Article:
The Australian Earth Laws Alliance is one of the few organisations in Australia speaking out against planned obsolescence and providing solutions to reduce the practice.
We understand that shifting away from this practice will create a boom in meaningful employment for people in other industrial sectors such as product design, repair services and maintenance, resource recovery, waste minimisation and logistical services.
The problem with planned obsolescence
Planned obsolescence is an economic strategy to keep people buying the same type of product again, and again, in a saturated market. This may be done in various ways, including:
- designing products so they break or stop working within a short timeframe;
- making it difficult to repair or upgrade a product;
- convincing consumers that products are no longer fashionable.
The environmental harm caused by this practice includes pollution in our waterways and oceans, pollutants in our atmosphere, deforestation, increased biodiversity loss, increased use of fossil fuels, and contributes to climate change. And of course, the declining health of our environment also results in the decline of human health.
What you can do
Until 29 June 2018, all Australians have a unique opportunity to demand an end to planned obsolescence by contributing to the 2018 Review of the Product Stewardship Act. There’s multiple ways to share your views:
- attend a public community consultation forum for the Product Stewardship Act review. These meetings will be held in capital cities in May – June 2018. To register your interest, visit https://www.eventbrite.com.au/d/australia--australia/product-stewardship-forum/
- make your own submission to the review. Submissions are open until 29 June 2018. Your submission may be as simple and short as you like and can include a statement in support of AELA’s recommendations. See our guide on making a submission here. A final copy of AELA’s Submission will be available on this website in late May, please contact us via email if you want to receive a copy when it’s available.
Provide your email to be registered as a supporter of AELA’s submission.
We will contact you closer to the date to advise how you can make your support official.
A summary of AELA’s recommendations is provided below
For more information about AELA’s campaign to challenge planned obsolescence, visit this webpage.
AELA’S Recommendations to the Review of the Product Stewardship Act 2011
In its submission to the Review of the Product Stewardship Act 2011, AELA is recommending:
- Mandatory existing environmental design standards to be applied to all relevant products made, imported and sold in Australia. These standards would require Australian companies to manufacture, import or sell products that are designed to be durable and exist for their optimal lifetime, and that can easily be upgraded, repaired and recycled where technically possible.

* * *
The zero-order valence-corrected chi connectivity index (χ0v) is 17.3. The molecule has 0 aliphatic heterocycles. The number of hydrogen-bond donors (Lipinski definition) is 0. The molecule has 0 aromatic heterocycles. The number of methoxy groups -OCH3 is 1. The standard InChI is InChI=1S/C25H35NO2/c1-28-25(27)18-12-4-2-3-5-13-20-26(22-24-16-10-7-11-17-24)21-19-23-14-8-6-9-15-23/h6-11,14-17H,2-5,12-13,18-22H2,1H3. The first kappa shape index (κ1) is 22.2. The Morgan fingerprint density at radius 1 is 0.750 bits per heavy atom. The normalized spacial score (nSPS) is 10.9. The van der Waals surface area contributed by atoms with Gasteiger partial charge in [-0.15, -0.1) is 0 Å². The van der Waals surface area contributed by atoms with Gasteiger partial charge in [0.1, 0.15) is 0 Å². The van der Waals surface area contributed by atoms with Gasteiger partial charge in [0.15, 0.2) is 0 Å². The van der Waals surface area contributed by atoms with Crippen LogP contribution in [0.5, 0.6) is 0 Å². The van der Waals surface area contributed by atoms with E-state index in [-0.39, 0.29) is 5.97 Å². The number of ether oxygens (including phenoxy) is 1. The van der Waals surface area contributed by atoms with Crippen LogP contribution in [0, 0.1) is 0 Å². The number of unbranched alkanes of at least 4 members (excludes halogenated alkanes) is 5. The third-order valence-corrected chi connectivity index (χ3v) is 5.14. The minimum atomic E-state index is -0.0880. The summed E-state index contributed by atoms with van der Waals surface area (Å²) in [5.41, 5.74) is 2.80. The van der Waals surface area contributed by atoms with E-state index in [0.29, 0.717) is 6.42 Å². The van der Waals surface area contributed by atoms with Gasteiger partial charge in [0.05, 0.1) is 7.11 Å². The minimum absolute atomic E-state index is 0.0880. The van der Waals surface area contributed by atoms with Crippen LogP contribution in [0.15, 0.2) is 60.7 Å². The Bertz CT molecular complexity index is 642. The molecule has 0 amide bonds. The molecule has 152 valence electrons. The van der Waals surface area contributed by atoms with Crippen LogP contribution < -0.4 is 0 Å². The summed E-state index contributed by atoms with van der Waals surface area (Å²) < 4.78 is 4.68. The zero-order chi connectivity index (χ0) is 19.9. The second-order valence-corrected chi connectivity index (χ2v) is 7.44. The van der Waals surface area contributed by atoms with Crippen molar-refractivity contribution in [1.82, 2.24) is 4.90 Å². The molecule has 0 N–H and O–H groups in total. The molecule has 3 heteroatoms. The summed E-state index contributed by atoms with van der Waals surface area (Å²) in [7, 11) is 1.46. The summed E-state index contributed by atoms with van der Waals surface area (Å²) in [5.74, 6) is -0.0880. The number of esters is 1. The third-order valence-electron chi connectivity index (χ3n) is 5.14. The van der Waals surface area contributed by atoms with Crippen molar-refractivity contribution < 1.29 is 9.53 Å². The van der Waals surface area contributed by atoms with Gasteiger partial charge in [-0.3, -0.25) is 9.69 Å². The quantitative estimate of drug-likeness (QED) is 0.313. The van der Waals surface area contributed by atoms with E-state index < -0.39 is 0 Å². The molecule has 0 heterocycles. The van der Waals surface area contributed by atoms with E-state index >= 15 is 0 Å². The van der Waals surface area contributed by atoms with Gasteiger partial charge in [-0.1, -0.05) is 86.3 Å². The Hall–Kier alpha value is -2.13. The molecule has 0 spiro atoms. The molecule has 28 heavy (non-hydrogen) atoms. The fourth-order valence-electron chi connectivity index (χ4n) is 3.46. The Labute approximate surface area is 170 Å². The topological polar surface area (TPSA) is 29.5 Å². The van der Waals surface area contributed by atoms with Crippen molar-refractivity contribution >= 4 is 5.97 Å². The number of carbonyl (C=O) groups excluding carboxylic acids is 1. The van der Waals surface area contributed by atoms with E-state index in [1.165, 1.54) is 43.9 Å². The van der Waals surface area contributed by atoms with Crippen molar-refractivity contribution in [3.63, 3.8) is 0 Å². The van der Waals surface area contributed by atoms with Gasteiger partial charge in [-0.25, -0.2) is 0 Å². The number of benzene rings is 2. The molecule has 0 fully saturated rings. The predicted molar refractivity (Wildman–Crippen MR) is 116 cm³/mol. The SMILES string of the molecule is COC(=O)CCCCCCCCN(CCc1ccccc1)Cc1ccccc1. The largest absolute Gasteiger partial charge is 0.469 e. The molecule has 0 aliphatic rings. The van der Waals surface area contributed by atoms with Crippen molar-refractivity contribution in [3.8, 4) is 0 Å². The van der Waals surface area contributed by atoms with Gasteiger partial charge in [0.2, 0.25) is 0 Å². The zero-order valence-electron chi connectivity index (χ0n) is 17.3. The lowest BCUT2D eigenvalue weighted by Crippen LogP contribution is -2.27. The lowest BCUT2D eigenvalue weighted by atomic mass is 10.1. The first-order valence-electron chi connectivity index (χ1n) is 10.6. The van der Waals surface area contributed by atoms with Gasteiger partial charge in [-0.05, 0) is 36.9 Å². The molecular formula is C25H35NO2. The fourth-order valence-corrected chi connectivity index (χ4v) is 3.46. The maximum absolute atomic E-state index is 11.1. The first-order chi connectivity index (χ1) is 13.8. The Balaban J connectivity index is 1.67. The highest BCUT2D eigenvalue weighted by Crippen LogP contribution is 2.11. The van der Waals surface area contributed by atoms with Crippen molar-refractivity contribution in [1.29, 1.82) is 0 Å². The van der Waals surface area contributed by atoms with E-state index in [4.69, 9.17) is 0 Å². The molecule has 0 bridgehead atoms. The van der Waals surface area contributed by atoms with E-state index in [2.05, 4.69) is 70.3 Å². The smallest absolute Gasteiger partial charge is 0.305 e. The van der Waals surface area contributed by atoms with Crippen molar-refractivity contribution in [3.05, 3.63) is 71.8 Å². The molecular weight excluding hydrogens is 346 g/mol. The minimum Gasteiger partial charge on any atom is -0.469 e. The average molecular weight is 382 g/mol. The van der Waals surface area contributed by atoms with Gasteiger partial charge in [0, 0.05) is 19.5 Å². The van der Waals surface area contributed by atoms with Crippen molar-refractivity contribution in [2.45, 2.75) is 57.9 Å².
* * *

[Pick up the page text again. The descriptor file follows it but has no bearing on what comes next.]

- Amend the objects of the Product Stewardship Act 2011 (Cth) so that a core objective of the Act is to reduce energy and water use and reduce emissions.
- The Product Stewardship Act 2011 (Cth) should state that in considering the environmental impacts of products, decision makers will draw on contemporary scientific knowledge, and use an evidenced based approach. Environmental impacts of products must include an assessment of the life cycle of the product, and its contribution to the cumulative impactsof pollution and resource use. Ecological integrity, Earth systems science and planetary boundaries should be explicitly mentioned in the Act, as the foundations for assessing environmental impacts of products.
- The Product Stewardship Act 2011 (Cth) should state that in considering the environmental impacts of products, decision makers recognise the rights of nature to exist, thrive, evolve and regenerate, and will assess the cumulative impactsof products on the ecological integrity and health of the natural world.
AELA’s proposed changes to the Act would strengthen the requirements placed on manufacturers and importers in Australia, and give consumers a stronger legal foundation for taking action under the Australian Consumer Law when products break or unable to be repaired.
Other actions you can take
In addition to contributing to the Review of the Act, you can take other action to reduce the impact of planned obsolescence
- resist the temptation to upgrade perfectly working products;
- consider the hierarchy of actions below:
- refuse products you don’t need;
- reduce the amount of products you buy:
- repair your products where it is safe and possible to do so; and finally
- recycle or upcycle products where possible.
For more information, email: email@example.com.
 Schandl, H., Fischer-Kowalski, M., West, J., Giljum, S., Dittrich, M., Eisenmenger, N., Geschke, A., Lieber, M., Wieland, H., Schaffartzik, A., Krausmann, F., Gierlinger, S., Hosking, K., Lenzen, M., Tanikawa, H., Miatto, A. and Fishman, T., “Global Material Flows and Resource Productivity: Assessment Report for the UNEP International Resource Panel”, p18, United Nations Environment Programme, 2016.
 Pruss-Ustun. A., Wolf. J., Corvalan. C., Bos. R., and Neira. M., “Preventing Disease Through Healthy Environments: A global assessment of the burden of disease from environmental risks”, World Health Organisation, 2016, accessed at http://apps.who.int/iris/bitstream/handle/10665/204585/9789241565196_eng.pdf;jsessionid=9B06453EB77AAF1308F05176010D95EA?sequence=1 on 5 April 2018.